Sometimes -- as with the classic exercise of explaining away Hartshorne & May's 'situationist' account of honesty and altruism -- Rushton writes with a clarity and vision that is reminiscent of Eysenck's great hymns to differential psychology. Rushton summarizes modern methods and findings while relating them to important themes -- an ideal combination for the student; he rehearses the conventional criticisms of his work fairly and deals with many of them successfully; and his Muslim scholars are a great find -- "if an African were to fall from heaven to earth, he would beat time as he goes down" (IBN BUTLAN, 14th century). Undoubtedly, Race, Evolution and Behavior is the best wide-ranging read in differential psychology since Jensen's (1981) Straight Talk about Mental Tests. (The Bell Curve is more specialized.) Additionally, thanks to the hysteria of his politically correct opponents, Rushton has been able to do service for the London School through times of constructivist irrationalism. Sadly, his version of r-K theory still has all the defects from which it suffered when he first proposed it ten years ago; and his own martyrdom could soon come to resemble that of Under Milkwood's good-time girl, Saint Polly Garter, who was forever "martyred again last night." It is now time for Rushton to help understand the Big 5-or-6 dimensions of personality and the interaction effects that they may generate; and to put the martyr's robes in the wash. In so far as there is one really important dimension for psychology, it is g, and not r-K; and the main racial differences are explicable by g differences. Rushton's work is a testimony to these points, for all that that he himself has been seduced by speculative biology. He should now return to the individualism of the London School before his errors are understood by truth-abjuring cultural relativists as much as by his allies in realism.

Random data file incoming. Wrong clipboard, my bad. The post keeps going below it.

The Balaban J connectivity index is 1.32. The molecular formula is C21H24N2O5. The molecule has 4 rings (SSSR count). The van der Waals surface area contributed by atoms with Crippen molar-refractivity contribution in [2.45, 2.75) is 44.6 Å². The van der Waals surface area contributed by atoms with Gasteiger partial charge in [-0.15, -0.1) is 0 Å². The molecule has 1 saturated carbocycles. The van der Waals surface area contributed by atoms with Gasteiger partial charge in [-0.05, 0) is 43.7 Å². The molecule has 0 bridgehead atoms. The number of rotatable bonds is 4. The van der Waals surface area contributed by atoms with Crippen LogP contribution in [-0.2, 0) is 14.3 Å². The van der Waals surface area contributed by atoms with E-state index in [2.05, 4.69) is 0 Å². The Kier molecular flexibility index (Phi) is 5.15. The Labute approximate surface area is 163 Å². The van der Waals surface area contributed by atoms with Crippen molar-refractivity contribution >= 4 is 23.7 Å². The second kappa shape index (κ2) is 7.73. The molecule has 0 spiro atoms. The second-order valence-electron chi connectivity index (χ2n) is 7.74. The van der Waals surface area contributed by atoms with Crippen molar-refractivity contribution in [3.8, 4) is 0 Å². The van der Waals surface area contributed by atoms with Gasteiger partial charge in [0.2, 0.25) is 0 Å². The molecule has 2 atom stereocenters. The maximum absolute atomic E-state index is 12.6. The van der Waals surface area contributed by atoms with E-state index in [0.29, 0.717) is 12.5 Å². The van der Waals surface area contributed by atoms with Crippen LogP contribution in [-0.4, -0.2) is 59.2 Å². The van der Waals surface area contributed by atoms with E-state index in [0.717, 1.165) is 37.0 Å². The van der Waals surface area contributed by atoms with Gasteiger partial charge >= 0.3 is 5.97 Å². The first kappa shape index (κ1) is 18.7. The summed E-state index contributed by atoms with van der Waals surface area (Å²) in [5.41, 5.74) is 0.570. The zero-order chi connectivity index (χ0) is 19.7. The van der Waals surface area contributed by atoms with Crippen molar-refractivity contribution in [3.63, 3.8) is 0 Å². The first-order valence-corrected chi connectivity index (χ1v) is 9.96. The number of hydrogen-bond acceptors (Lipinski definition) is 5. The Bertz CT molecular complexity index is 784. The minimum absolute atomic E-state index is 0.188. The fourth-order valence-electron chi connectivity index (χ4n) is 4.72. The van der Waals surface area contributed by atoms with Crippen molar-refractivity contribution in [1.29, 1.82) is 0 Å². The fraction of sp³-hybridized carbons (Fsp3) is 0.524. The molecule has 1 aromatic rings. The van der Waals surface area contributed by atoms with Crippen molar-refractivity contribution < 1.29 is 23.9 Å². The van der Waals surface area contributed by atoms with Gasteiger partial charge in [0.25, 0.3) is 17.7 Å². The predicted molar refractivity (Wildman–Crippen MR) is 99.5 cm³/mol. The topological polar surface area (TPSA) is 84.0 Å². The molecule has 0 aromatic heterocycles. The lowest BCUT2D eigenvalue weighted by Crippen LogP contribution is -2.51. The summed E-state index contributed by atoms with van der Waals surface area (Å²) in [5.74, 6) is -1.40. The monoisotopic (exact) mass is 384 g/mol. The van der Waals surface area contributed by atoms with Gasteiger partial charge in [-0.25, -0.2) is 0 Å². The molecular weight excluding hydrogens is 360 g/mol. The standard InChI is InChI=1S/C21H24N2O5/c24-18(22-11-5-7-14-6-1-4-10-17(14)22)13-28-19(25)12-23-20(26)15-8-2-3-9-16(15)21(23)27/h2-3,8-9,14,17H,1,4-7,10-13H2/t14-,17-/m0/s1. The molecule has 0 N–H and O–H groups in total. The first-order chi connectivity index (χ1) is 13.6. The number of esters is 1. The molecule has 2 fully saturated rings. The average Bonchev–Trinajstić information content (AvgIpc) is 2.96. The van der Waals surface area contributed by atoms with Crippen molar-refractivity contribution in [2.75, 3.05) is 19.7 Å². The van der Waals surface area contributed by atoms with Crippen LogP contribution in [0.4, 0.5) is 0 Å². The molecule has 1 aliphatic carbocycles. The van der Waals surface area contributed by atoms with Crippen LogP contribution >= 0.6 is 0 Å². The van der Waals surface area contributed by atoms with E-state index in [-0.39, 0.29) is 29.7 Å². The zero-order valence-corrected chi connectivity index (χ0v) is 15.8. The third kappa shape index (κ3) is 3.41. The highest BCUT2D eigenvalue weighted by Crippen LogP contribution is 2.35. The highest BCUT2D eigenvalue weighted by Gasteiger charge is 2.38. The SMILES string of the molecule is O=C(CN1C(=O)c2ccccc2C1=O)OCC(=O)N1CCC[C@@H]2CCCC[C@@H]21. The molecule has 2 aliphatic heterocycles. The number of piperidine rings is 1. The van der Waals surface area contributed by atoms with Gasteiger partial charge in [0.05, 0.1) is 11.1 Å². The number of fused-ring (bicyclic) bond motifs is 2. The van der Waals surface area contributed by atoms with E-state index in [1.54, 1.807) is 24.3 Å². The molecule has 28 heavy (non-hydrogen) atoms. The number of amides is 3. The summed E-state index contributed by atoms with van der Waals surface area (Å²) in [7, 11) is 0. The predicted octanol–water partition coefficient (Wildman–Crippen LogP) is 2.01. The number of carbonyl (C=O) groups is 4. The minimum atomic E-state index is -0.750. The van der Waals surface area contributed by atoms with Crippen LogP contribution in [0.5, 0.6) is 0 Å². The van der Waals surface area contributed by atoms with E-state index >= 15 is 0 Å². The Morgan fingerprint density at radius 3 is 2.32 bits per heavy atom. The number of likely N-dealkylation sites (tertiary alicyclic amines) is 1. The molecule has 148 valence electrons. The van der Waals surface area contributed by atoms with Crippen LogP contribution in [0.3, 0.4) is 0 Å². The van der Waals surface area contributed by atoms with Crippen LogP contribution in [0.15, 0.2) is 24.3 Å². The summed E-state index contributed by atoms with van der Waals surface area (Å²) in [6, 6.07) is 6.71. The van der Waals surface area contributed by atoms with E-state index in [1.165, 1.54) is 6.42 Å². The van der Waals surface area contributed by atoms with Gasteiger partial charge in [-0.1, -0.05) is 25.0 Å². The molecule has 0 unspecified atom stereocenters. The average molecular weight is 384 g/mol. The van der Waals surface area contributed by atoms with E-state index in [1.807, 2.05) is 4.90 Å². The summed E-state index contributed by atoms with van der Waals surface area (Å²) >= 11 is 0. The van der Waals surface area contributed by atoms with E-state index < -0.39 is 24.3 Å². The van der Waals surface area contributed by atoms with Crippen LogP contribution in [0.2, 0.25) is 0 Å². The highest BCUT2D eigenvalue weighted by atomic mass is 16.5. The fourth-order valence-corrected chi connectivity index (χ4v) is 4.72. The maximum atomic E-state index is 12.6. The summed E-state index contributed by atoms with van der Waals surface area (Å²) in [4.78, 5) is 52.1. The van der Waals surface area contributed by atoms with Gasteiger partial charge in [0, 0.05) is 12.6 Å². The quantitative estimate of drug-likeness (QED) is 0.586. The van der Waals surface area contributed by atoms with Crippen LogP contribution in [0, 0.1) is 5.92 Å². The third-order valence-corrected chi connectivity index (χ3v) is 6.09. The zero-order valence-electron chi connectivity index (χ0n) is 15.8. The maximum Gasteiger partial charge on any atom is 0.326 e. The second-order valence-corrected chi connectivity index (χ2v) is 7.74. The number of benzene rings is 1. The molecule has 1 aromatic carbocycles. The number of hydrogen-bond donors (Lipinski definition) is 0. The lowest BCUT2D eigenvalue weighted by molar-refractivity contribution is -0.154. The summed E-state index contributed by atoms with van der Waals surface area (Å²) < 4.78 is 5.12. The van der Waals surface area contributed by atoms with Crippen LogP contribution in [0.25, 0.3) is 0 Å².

chris brand
department of psychology
university of edinburgh


BOUCHARD, T.J., Jr. (1994). 'Genes, environment and personality.' Science 264, 1700-1701.

BRAND, C.R., EGAN, V. & DEARY, I.J. (1993). 'Personality and general intelligence.' In G.L.Van Heck, P.Bonaiuto, I.J.Deary & W.Nowack, Personality Psychology in Europe 4, 203-228.

DIAMOND, J. (1991). The Rise and Fall of the Third Chimpanzee. London : Vintage.

EYSENCK, H.J. (1964). Crime and Personality. London : Routledge & Kegan Paul.

HERRNSTEIN, R.J. & MURRAY, C.M. (1994). The Bell Curve. New York : Free Press.

JENSEN, A.R. (1981). Straight Talk about Mental Testing. London : Methuen.

PROTHERO, R.M. (1994). 'Reproductive revolution.' Newsletter of the Galton Institute, No. 13, 2-4.

Published in Personality and Individual Differences 19, 3, 411-413, 1995.

PS  For further consideration of r-K, see McDougall NewsLetter, Winter 1998/9 (January 12th).

For more on differential psychology, go to the Home Page of 'London School' psychologist Chris Brand.

Last modified: 6 i 1999